For Immediate Release
New technologies and training that may help emergency workers improve
their response to disasters prompted a visit from President George W.
Bush to the Georgia Institute of Technology on March 27.
Researchers at the Center for Emergency
Response Technology, Instruction and Policy (CERTIP) are developing
five technologies aimed at enhancing the response capabilities of emergency
workers. CERTIP also provides training to first responders.
Atlanta area emergency workers and CERTIP employees responded to a mock chlorine gas release in an exercise watched by President Bush, Homeland Security Director Tom Ridge, Congressman Saxby Chambliss of Moultrie, Ga., and Georgia Tech President Wayne Clough. Tom Bevan, director of CERTIP and Georgia Tech's Homeland Defense Initiative, coordinated the exercise, along with his staff.
The exercise gave first responders an opportunity to try out three of
the CERTIP technologies developed at the Georgia Tech Research Institute
(GTRI). They were:
Also on display for the visitors were a biosensor for detecting multiple
chemical and biological agents and the RADAR
Flashlight, also developed at GTRI. The biosensor is a shoebox-sized,
integrated-optic sensor first developed for detecting contaminants in
the food processing industry. The Flashlight -- originally developed for
the U.S. Department of Justice to help police officers find suspects hiding
behind closed doors -- can detect a human's respiration and even slight
movements through doors and walls up to 8 inches thick. It could help
rescue workers find unconscious victims, for example.
"I want to thank all who work at the Center for Emergency Response Technology, Instruction and Policy," Bush told an audience of about 2,500 that gathered Wednesday in the O'Keefe gymnasium on the Georgia Tech campus. He spoke for about 20 minutes there after viewing the emergency response exercise in a nearby parking lot.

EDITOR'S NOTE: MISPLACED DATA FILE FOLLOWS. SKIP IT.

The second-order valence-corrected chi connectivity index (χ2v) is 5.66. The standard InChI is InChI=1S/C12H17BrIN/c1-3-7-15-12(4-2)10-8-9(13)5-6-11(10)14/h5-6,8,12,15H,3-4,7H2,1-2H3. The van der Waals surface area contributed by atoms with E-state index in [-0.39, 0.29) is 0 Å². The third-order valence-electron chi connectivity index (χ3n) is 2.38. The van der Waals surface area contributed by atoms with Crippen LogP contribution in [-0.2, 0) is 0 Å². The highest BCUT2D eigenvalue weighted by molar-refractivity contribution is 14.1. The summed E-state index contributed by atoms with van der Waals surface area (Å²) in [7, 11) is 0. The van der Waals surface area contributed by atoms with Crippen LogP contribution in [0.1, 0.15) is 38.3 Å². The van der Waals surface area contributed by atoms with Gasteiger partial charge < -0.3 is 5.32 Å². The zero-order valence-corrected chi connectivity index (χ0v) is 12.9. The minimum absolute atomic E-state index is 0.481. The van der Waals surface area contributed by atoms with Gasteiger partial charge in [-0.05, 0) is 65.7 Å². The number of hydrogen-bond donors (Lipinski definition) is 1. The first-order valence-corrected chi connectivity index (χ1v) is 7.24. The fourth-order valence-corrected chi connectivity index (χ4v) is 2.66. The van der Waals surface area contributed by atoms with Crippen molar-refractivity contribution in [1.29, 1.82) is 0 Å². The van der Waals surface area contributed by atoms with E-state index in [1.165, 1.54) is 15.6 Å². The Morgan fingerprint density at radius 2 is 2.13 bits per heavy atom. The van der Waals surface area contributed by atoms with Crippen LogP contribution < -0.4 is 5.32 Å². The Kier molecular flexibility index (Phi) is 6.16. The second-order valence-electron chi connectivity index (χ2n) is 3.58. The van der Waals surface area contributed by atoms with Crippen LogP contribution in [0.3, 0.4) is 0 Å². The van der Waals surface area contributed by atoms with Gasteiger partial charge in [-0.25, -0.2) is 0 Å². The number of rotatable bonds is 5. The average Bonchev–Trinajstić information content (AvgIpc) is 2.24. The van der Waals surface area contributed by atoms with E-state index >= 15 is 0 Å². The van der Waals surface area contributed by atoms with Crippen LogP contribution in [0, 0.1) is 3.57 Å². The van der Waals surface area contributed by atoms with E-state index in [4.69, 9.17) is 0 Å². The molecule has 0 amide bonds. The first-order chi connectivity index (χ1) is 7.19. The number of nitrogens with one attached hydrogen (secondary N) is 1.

"I have just seen a demonstration that helps prepare the emergency
workers, firefighters and the police on how to take care of a disaster
or an attack -- how best to protect the citizens," Bush added. "This
is an innovative training center. And I want to thank all those involved
with the center for your hospitality and for the chance to see firsthand
how Atlanta and the state of Georgia are preparing for any possible attack."
Georgia Tech has been a leader in training emergency responders since
1984, particularly in the area of handling hazardous materials. "CERTIP
brings together this hands-on, intensive training program with technology
development to further enable our responders to respond to a disaster
event," says CERTIP director Bevan. "This exercise gave us the
opportunity to demonstrate how we can put new technologies in the field
to quickly assess a situation and begin recovery in the event of a disaster."
During his speech at Georgia Tech, Bush recognized the hundreds of emergency
workers in the stands behind the podium, including those he had just watched
in the exercise. "Part of our homeland security measure is to enhance
the capacity of first responders to deal with any kind of emergency,"
Bush said. "And that's what we're watching today, the training of
first responders. Those who have been called into action must be able
to save as many lives as possible."
Bush cited his fiscal year 2003 budget that calls for $3.5 billion in
aid to states and local governments to enhance the capacity of first responders
to deal with any crisis that might arise. He also mentioned the $140 million
in his budget for mutual aid agreements between rural counties "to
pool their resources, their talents, their time to be able to respond
to any kind of attack," Bush said.
"We've got a big focus on the big cities, like Atlanta and the surrounding
counties," he added. "But we've also got to make sure that our
rural areas all across America also have got a capacity to respond."
Bush's visit to Georgia Tech marked the first time a sitting president
has come to the campus specifically to see research under way. Other sitting
presidents who have visited Georgia Tech include Theodore Roosevelt, Franklin
D. Roosevelt, Dwight D. Eisenhower, Jimmy Carter and Bill Clinton.
Present for the president's speech were Georgia Gov. Roy Barnes, Congressman Bob Barr and several state legislators.
RESEARCH NEWS & PUBLICATIONS OFFICE
Georgia Institute of Technology
75 Fifth Street, N.W., Suite 100
Atlanta, Georgia 30308 USA
Writer: Jane Sanders